Participation in the Geneva Conventions (1864 - 1949) and the Additional Protocols of 1977
Etudes et essais sur le droit international humanitaire et sur les principes de la Croix-Rouge : en l'honneur de Jean Pictet = Studies and essays on international humanitarian law and Red Cross principles : in honour of Jean Pictet
Genève : CICR ; La Haye : Nijhoff, 1984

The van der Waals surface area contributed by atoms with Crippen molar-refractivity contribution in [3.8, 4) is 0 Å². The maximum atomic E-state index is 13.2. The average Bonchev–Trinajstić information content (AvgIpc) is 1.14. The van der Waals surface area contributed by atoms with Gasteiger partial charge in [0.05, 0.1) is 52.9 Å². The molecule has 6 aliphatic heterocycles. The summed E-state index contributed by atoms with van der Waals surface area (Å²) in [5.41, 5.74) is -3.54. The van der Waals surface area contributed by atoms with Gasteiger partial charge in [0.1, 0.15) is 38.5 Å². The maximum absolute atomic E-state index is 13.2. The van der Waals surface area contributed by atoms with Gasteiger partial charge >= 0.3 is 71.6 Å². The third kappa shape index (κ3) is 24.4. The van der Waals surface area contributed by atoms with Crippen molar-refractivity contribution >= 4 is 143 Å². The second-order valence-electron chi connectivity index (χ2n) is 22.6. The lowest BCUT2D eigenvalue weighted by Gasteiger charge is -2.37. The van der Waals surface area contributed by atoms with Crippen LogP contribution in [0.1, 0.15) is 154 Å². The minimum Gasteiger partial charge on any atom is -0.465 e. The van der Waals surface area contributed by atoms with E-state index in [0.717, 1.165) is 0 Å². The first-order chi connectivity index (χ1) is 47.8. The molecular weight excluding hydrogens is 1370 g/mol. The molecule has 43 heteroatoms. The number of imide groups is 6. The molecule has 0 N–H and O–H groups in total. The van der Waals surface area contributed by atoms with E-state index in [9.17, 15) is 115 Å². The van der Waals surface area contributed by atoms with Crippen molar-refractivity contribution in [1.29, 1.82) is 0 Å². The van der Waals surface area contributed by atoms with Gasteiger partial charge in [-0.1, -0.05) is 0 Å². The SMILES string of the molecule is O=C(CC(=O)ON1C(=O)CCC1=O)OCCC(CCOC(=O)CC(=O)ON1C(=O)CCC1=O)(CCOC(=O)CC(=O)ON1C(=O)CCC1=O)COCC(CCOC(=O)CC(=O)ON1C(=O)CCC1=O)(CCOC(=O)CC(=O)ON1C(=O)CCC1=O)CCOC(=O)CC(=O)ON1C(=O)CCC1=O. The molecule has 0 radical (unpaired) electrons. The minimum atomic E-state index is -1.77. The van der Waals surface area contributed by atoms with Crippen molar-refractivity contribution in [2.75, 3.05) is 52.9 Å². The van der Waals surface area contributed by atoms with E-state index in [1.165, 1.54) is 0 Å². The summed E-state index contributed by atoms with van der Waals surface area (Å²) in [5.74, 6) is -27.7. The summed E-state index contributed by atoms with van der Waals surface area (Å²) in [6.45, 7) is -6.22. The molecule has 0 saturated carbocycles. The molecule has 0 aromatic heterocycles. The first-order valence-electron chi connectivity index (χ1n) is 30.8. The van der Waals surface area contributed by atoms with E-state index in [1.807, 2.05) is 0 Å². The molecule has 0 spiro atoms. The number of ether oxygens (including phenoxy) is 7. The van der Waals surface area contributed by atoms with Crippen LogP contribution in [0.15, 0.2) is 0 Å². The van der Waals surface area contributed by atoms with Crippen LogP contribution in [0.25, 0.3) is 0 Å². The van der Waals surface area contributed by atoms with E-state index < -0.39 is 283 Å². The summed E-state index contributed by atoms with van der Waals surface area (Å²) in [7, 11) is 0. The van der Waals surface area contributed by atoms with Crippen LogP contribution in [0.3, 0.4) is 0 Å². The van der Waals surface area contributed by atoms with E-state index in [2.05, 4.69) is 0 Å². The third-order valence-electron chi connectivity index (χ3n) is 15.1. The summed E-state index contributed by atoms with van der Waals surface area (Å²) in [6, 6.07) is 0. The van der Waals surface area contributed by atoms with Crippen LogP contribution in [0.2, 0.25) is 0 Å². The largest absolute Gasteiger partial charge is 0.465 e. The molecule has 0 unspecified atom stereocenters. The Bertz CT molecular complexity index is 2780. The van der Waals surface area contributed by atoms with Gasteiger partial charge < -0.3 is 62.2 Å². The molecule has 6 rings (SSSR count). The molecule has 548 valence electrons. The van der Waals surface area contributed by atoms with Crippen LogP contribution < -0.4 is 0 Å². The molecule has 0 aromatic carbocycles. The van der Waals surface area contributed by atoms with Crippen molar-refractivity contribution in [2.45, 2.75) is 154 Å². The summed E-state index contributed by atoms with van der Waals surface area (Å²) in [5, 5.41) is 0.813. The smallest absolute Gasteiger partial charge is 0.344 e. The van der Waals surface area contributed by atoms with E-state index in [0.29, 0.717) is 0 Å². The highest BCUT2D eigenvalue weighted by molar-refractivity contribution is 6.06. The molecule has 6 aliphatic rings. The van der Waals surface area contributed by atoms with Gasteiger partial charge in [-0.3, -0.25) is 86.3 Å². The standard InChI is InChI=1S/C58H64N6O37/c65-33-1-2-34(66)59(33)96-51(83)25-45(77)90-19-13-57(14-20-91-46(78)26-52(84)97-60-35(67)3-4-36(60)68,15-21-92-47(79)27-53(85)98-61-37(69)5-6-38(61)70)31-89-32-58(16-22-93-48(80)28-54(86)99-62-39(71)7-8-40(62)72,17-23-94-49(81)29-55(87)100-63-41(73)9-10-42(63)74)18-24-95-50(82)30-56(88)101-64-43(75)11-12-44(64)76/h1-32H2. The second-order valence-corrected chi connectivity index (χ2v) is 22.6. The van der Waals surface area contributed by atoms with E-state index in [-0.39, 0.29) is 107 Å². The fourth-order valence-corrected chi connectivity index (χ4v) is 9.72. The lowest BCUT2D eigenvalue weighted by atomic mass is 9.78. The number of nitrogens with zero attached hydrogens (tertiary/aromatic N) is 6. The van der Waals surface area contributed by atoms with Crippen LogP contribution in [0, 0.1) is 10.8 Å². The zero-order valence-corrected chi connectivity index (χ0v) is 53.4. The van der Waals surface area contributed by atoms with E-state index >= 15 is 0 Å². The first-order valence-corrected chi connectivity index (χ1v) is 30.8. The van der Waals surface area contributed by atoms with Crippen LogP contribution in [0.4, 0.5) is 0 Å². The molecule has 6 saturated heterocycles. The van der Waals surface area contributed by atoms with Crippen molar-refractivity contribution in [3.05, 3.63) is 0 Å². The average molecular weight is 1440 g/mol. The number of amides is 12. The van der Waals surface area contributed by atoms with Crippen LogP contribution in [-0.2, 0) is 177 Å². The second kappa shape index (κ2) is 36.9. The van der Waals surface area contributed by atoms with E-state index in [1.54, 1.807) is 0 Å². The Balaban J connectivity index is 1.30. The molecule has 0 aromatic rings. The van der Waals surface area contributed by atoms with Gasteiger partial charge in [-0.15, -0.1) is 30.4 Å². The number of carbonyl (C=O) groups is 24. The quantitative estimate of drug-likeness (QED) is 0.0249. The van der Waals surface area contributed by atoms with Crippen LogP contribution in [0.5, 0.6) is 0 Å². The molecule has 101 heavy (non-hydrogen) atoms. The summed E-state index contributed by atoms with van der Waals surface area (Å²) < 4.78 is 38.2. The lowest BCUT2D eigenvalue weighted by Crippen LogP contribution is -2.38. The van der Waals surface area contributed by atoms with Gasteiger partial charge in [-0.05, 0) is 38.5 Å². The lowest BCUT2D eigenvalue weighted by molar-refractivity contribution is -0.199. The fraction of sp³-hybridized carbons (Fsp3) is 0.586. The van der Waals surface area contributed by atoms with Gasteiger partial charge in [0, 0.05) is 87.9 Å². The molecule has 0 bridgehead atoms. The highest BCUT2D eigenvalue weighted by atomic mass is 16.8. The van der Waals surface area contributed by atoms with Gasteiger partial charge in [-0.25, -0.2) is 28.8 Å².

Participation clauses dictate how States engage in and comply with international humanitarian law (IHL) conventions. States demonstrate their participation either during the drafting process via signatures, or afterwards via accession. Ratification constitutes a State’s practical compliance with a convention’s principles. The author traces the evolution of participation clauses in IHL, from 1864 until the Additional Protocols of 1977. Developments such as signature and ratification; non-signatory consent through accession; and issues of discrepancy between conventions; all drove the evolution of these clauses. The first Geneva Convention in 1864 contained no signature clause but demanded ratification within four months. Accession was added for Government representatives unable to attend. Procedural rules could also be accepted ad hoc from parties lacking State status, which was the case for principles proposed by organizations like the Red Cross. Discrepancies in the participation requirements of the Geneva and Hague Conventions in the early 20th century culminated in the attempt, in 1949, to incorporate all aspects of IHL into a single set of conventions. The participation clauses were modernized, with accession vindicated as equivalent to signature followed by ratification. The Additional Protocols of 1977, however, limited participation to States parties to the 1949 Conventions. [Summary by students at the University of Toronto, Faculty of Law (IHRP)].